Q: I have a new home with a brick chimney that has been badly stained by soot. This happened because the furnance was not properly adjusted originally (it is now fixed). What can I do to remove the soot discoloration on the outside? It is visible from the front of the house.

A: Depending on how bad the stains are, and how deeply embedded, they can often by scrubbed off with a strong commercial detergent. Use one of the powdered solutions sold in paint stores for commercial or industrial use. Scrub with a stiff brush, then flush away with water.

If this doesn't do the trick, your best bet is to try to get a sandblasting contractor to do the job, or rent sandblasting equipment that will let you do the work yourself.

Q: We have heating ducts running through a crawl space under our house and we use this space for some storage. The large main duct is covered with insulation, but the smaller ones leading up to the various rooms are not covered. Would it help to insulate the smaller ducts, or is it advisable to leave these uncovered so they can help keep the area dry?

A: The uncovered ducts definitely radiate some heat into the crawl space area, and thus most likely do contribute to keeping that storage area dry. Covering these ducts with insulation (if you can reach most of them along most of their length) will help to conserve fuel by cutting down on the heat dissipated into the crawl space, but whether this will contribute to a dampness problem there no one can say. If the crawl space has a paved floor, and if it is properly ventilated, then there should be no problem -- but it is hard to say there definitely won't be any.

Q: We have slate on the front steps, which we painted with a clear sealer. Now this sealer is constantly peeling in spots and this makes the steps look messy. We tried removing the sealer by scrubbing with a stiff brush, but this hasn't taken it all off. Do you know of anything we can use to remove the sealer so we can start over?

A: You should be able to get the sealer off with paint and varnish remover. Use a water-washable type; this will permit you to wash the residue off with them. Let it flow liberally off the brush and allow it to soak for 10 to 15 minutes, then scub it off with a stiff brush dipped into water and rinse clean.

Q: We recently acquired a large, antique mirror with a solid oak frame. The frame is in excellent condition, but the mirror has several worn spots where the reflective coating has worn off. How can this be repaired?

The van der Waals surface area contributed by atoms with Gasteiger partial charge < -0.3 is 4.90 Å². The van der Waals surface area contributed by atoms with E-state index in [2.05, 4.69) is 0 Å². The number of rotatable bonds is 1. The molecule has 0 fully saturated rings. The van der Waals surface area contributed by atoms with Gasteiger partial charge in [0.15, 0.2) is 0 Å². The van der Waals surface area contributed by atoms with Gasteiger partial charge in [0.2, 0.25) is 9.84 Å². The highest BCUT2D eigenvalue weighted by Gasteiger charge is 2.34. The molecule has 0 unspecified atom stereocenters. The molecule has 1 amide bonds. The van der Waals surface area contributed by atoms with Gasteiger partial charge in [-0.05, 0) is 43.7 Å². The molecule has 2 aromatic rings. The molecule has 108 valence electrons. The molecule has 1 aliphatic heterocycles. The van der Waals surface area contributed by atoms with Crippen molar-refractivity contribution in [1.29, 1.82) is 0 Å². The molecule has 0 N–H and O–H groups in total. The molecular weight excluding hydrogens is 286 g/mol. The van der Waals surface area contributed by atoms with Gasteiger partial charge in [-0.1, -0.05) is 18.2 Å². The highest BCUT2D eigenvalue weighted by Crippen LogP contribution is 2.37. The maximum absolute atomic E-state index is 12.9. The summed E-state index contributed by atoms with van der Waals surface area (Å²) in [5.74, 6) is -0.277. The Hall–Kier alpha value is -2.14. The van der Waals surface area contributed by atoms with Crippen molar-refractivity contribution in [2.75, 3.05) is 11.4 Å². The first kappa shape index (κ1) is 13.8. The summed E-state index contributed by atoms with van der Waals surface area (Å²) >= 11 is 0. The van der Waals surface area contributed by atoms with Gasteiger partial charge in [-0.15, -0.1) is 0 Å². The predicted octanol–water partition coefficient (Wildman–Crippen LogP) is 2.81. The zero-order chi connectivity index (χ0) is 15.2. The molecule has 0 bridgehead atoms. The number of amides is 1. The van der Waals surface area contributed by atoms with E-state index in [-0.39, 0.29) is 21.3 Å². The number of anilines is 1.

A: You really cannot repair something like this yourself. The coating on the back of the mirror is a plating (actually several different layers), so redoing this is seldom practical. It is usually simpler to have a new mirror cut to fit and installed in the frame. Most companies that sell glass and mirrors can handle a job of this kind for you.

Q: The discharge pipe from my dishwasher is apparently partially clogged, because each time the water is expelled from the machine some of the waste water leaks out of the overflow opening onto the counter top. Is it safe to use a liquid drain opener in this pipe?

A: Although I cannot say for sure, I would avoid these compounds because they can damage some plastic and rubber seals that my be inside the machine. The discharge comes through a flexible rubber hose that is attached to the waste pipe on the kitchen sink. The best way to check it is to disconnect it at the sink end and see if it is clear (poke a wire snake through).

The clog could be inside the sink drain instead of in the hose, since a clog in the drain will obstruct the flow enough to cause it to back up into the overflow opening. For this you can use a chemical drain opener.

Q: A tenant has been using the basement of my son's house as a machine and auto repair shop for old cars. Oil from the motors and other parts has soaked into the concrete basement floor, and into the asphalt tiles that cover an adjacent recreation floor. Is there any way to get the oil out of these floors, or is there any way to seal and then paint them?

A: You should be able to remove most of the oil from the concrete by using a special liquid sold for this purpose (usually referred to as driveway cleaners) in most lumberyards and hardware stores. If there are heavy accumulations that have been there for some time, however, I doubt if you will be able to get it all out. You may be able to apply a sealer and then paint over it if there is no dampness problem in the floor. Check with your local paint store about a sealer for concrete floors.

You may have to treat the floor with muriatic acid solution first, if this is recommended by the manufacturer. Either way, first test the sealer on a small area to see if it really works.

If it does, you will then be able to paint over it with latex deck enamel. As for the asphalt tile, I'm afraid this is hopeless: Once asphalt tile is oil-soaked, all you can do is rip it up and replace it with new material (you may still need a sealer before new tile can be applied).